Prof. Nick Cooper
I was born in Nottingham and grew up in Liverpool - the place to be in the 60s! From a young age I expressed a strong desire to study medicine and in 1970 followed in my brother's footsteps to The London Hospital Medical and Dental College.
As a student I developed an interest in child health, spending a three month elective period at John Hopkins Hospital in Baltimore studying paediatric neuro-development. Following qualification I worked in paediatric departments at Guy's and Queen Elizabeth Hospitals, achieving college membership in 1979.
Wanting to be more involved in continuity of care, family practice, and also the meeting of my wife who is from Somerset, led to me re-locating to Exeter in 1980 to train as a general practitioner. Two years later I was offered the opportunity to take over a long-established single-handed practice here in Totnes from Dr Barry Shelmerdine.
Since this time the practice has grown considerably, moving from Bridgetown to the centre of town in 1983, then building Catherine House in 1987, and the addition of three doctors - the latest actually being my son.
I have a passion for helping the development of future generations of doctors and have been involved in GP training for 25 years, and since the opening of The Peninsula Medical School in 2002 the practice has welcomed medical students at various stages of their training.
Alongside practice commitments I hold key roles in the development of the medical school in undergraduate and postgraduate education. This includes work as an examiner at Dundee and Warwick Medical Schools and The Royal College of Paediatrics and Child Health. I spent some time at Harvard Medical School in 2010 and was recently appointed an Associate Professor in Clinical Education.
I consider myself immensely fortunate to have lived and raised a family in such a beautiful area. During my spare time I enjoy walking our Cavalier King Charles spaniels, collecting antique maps and following the variable fortunes of Everton Football Club.
Dr Andrew Pettinger
I was born in Leicester, in doing so receiving a life-sentence of becoming a Leicester City Supporter. Having worked in a night shelter in Central London, my first career after a degree in history, was to train and then work as a probation officer, also in Central London.
Having then worked out what I really wanted to do, and having updated my qualifications with an 'O' level (as then was) in chemistry, I then trained at Southampton Medical School. I then moved to Devon, doing the GP training scheme at Derriford before joining the practice in 1992, and remain as keen and enthusiastic about general practice as when I joined, also considering it to be good fortune to have worked and brought up a family in such a special place.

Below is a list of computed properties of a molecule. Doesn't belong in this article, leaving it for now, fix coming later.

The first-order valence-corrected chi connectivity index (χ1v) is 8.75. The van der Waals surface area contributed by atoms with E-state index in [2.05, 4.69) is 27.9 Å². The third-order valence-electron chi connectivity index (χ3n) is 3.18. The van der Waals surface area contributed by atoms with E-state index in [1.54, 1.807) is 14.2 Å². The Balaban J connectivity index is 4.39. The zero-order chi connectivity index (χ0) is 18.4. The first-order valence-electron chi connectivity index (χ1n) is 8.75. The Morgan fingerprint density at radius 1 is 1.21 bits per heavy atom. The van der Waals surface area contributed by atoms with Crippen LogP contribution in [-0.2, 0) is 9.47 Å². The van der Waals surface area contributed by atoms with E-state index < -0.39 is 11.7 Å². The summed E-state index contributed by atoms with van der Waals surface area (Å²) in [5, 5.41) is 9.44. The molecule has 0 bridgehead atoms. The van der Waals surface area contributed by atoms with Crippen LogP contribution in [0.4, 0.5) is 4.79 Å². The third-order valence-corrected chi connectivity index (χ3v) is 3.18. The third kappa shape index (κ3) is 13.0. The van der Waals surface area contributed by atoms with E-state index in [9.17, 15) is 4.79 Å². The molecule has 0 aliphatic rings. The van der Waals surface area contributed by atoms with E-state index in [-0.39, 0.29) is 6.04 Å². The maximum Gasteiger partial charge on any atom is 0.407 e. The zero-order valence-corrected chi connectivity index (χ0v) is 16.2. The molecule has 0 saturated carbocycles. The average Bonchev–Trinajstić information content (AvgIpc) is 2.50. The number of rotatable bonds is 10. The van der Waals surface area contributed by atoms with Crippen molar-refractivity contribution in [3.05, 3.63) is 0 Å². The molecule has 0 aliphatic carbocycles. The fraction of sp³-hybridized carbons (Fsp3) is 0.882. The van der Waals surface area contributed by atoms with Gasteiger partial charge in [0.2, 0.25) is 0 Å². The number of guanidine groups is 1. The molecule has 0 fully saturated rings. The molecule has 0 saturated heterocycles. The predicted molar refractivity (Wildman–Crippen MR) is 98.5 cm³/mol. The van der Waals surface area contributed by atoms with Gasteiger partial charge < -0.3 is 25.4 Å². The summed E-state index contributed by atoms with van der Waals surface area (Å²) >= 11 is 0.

I do regular shifts with Devon Doctors On-Call, the local Out-of-Hours Service. Within the Practice I prescribe for opiate misusers, the shared care scheme with the Devon Drug Service.
Outside work, and despite being a long way past a best-before date, I continue to play football and also do distance running, aiming to do at least a couple of half marathons a year. I also play the organ at a local church.
Dr James Cooper
After completing my A-levels locally at Torquay Boys’ Grammar School I moved up to Birmingham, a city with which I have strong family connections, to start medical training in 2000.
I have always wanted to be a general practitioner - doubtlessly influenced by my dad’s boundless enthusiasm for the job - and my experiences at medical school did little to sway me from this career path. I invariably sought out opportunities to better my understanding of community healthcare, including spending an elective period at a GP surgery in the remote environment of the most northern tip of mainland Scotland.
While I grew accustomed to the bright lights and hustle and bustle of a large city, I never lost my desire to work ultimately in a more rural area and this led me to undertake my GP specialty training in and around Worcestershire and Herefordshire.
When the chance then arose to return to the picturesque and friendly surrounds of my hometown of Totnes, I immediately seized upon it with both hands.
While I consider myself to be interested in all aspects of general practice, including student education and surgery management, I do harbour a particular passion for medical history. I was fortunate enough to undertake a BMedSc degree in the subject, largely involving primary-source research into so-called ‘quack’ practitioners operating in 18th-century Georgian Birmingham.
When not at work I enjoy playing any sport requiring a racket, honing my DIY skills and trying unsuccessfully to keep an eye on my mischievous collection of cats who were ‘adopted’ after being born to a stray mother in the garden of my former Birmingham home.